With China’s economy wobbling, the US remains my safest bet

One of the many things about the US I have always admired is her ability to adapt, pivot, retool etc in the face of adversity and to get things back...

One of the many things about the US I have always admired is her ability to adapt, pivot, retool etc in the face of adversity and to get things back on track.  I think a big reason for this ability is in the US’s make up: the US is essentially 50 separate but related countries all competing against each other for land, labour, capital and effectively, entrepreneurship.  Notwithstanding the inevitable ups and downs, that system breeds and fosters economic success as evident in the sheer scale of her US$27 trillion economy.

When the macro environment is good (inflation is steady, interest rates are past their peak, stable and/or declining, economic activity and growth is healthy) we know asset markets including shares, bonds and real estate invariably perform well.   We may be heading into such an environment at the present time.

The amazing thing about the US share market (remember we typically use the S&P 500 as a good representative) is that it more than sort of looks like US economy.  The corporate representation of its constituents reasonably closely reflects the make-up of the economy or put another way, “you get what you buy”.  There are lots of information technology companies in the index, a decent whack of healthcare, a broad bunch of financials, a smattering of industrials, a smidgen of consumer, and a dollop of energy.  The two largest export markets for the US are its immediate neighbours.  To the north, Canada takes approximately 18% of US exports while down south Mexico accounts for a similar amount at 16%.  Notably, China is next at 8% and I will come back to China later. So, buying the S&P 500 can be a great way of buying into the recovery and success of a re-emerging US economy.

In contrast, the Australian and New Zealand share markets can be described as somewhat comparatively strange as in both cases they don’t reflect their respectively underlying economies. Essentially and I acknowledge in very general terms, the Australian share market comprises a whole load of companies that dig stuff out of the ground and banks that finance them.  BHP exports are only around 5% of Australian GDP.  On the other hand and maybe even more strangely, the NZ share market has some hydro-electric power companies, a neat SaaS business in Xero (albeit Aussie listed), an outstanding healthcare engineering company in Fisher & Paykel Healthcare among a few other stars.  Dairy, and Fonterra is a big part of this, accounts for a whopping and scary 20% of New Zealand’s total exports.

If you look at a few New Zealand domestic economic indicators a number of them currently face real headwinds: NZ Whole Milk Powder prices are nearly half of their peak in December 2021 and down some 17% this month.  The New Zealand dollar is trading below 60c against the greenback and looking very vulnerable on the charts and might go lower, with the current account deficit reaching a worrying and staggering 8.5% of GDP.  Interest rates are as high as I can go back on a chart, GDP growth was +2.9% to March and arguably lower and further masked by the current immigration surge.  Gross Government debt is ~$135bn and going higher fast.  And to make matters worse it looks as if our largest trading partner, China, may be in some strife.  Yikes!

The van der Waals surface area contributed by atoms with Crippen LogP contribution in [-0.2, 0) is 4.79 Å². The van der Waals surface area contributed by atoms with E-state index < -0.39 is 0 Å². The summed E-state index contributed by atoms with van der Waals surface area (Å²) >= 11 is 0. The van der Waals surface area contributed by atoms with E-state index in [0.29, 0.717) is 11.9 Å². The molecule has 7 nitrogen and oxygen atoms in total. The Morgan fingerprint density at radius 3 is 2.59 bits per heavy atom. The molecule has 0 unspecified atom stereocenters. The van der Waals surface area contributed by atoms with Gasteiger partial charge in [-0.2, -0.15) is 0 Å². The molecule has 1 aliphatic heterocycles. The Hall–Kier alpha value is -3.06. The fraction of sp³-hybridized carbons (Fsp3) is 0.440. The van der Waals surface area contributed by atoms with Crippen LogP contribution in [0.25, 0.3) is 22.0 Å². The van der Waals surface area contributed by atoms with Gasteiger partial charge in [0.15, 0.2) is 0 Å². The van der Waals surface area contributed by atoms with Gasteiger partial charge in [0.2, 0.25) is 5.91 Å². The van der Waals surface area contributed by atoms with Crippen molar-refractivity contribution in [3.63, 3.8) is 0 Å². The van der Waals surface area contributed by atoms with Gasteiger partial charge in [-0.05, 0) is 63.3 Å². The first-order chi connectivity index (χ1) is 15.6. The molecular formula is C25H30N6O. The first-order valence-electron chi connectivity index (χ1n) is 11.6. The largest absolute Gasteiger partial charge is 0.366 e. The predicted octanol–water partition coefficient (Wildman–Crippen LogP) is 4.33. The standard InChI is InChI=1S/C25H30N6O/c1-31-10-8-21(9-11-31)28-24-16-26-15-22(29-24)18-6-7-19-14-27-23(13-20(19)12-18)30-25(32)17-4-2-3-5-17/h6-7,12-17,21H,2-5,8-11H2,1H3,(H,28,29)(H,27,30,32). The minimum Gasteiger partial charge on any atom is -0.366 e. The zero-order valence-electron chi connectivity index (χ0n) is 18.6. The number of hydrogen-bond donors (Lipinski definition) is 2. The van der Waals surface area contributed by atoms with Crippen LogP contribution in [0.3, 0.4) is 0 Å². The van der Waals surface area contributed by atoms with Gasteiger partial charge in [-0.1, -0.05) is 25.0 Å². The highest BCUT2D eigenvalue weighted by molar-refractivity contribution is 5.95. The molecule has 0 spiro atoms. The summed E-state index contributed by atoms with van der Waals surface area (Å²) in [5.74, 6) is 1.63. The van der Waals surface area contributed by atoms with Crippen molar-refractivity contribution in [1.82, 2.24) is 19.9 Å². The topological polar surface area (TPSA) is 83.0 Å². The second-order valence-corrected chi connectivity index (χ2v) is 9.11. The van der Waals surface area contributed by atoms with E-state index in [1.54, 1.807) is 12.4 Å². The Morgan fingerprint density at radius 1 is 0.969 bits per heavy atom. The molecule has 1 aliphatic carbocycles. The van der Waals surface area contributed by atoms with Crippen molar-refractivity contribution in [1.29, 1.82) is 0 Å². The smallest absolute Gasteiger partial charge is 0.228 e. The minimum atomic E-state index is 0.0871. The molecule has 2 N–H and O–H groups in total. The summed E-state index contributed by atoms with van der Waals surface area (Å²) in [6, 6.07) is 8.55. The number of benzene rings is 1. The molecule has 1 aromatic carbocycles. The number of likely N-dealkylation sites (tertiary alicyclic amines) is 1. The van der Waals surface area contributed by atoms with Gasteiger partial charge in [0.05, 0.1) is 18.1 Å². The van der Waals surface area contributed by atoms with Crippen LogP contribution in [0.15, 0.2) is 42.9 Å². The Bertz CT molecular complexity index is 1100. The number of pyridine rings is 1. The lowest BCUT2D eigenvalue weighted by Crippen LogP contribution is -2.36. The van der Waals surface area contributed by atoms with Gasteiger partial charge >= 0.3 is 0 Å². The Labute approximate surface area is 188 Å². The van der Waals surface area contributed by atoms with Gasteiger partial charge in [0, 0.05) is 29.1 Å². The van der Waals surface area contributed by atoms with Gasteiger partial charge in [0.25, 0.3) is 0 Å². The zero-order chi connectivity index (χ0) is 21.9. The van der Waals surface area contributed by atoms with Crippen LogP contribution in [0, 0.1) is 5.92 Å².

In fact, China is in a world of pain right now – period!  China is New Zealand’s largest export partner (some 25% of exports), which when measured by that export share percentage, makes us the fourth most concentrated single country exposed to China in the world. Bard tells me that we’re not far behind Hong Kong (44%), Australia (34%) and Macau (31%) acknowledging of course that two of those border China and effectively part of China Inc anyway. It’s then daylight back to Japan at 19%.

China’s GDP growth – if one can believe the stats – was 0.8% in the June quarter, a far cry from the 10% plus it was a year for decades.  Their CPI is negative, we call that deflation, youth unemployment is over 20% and climbing. Authorities have now stopped publishing updates. What’s caused the sudden deterioration?  That’s a really complex question that we probably can’t answer (because we just don’t know but I would throw confidence in there) but the China property sector is definitively at the core. The Chinese property market is approximately 70% of Chinese household wealth and the property market is 20% of GDP.  According to Bloomberg, close to 60% (US$116 billion) of Chinese offshore real estate bonds are currently labelled ‘distressed’ and the poster child property developer, Country Garden (the major shareholder was at one stage the richest person in China) was unable to make two bond payments on August 6th.  That’s not good for our largest trading partner.  It’s no wonder that New Zealand is about to send one of its largest business delegations ever to India next week, some 50 representatives are on their way. We need export market diversification.

It was Austrian diplomat Klemens von Metternich who coined the phrase “When America sneezes, the world catches a cold” – China looks like it has more than a sneeze going on and that makes me very nervous along with all the other indicators.

From a quick check on Bloomberg, New Zealand companies with significant top line exposure to China include: a2 Milk (50%), Comvita (46%), Fonterra (27%) and Sanford (15%).

History suggests that when we have big global shocks (like Covid) the US comes out strongest and fastest. Europe and the UK are still struggling.  If China is indeed stalling, wobbling, sliding etc I know where I would like a lot of my investments even just for a hedge on the NZ dollar.

Next week:  overview of the New Zealand share market reporting season which is well underway.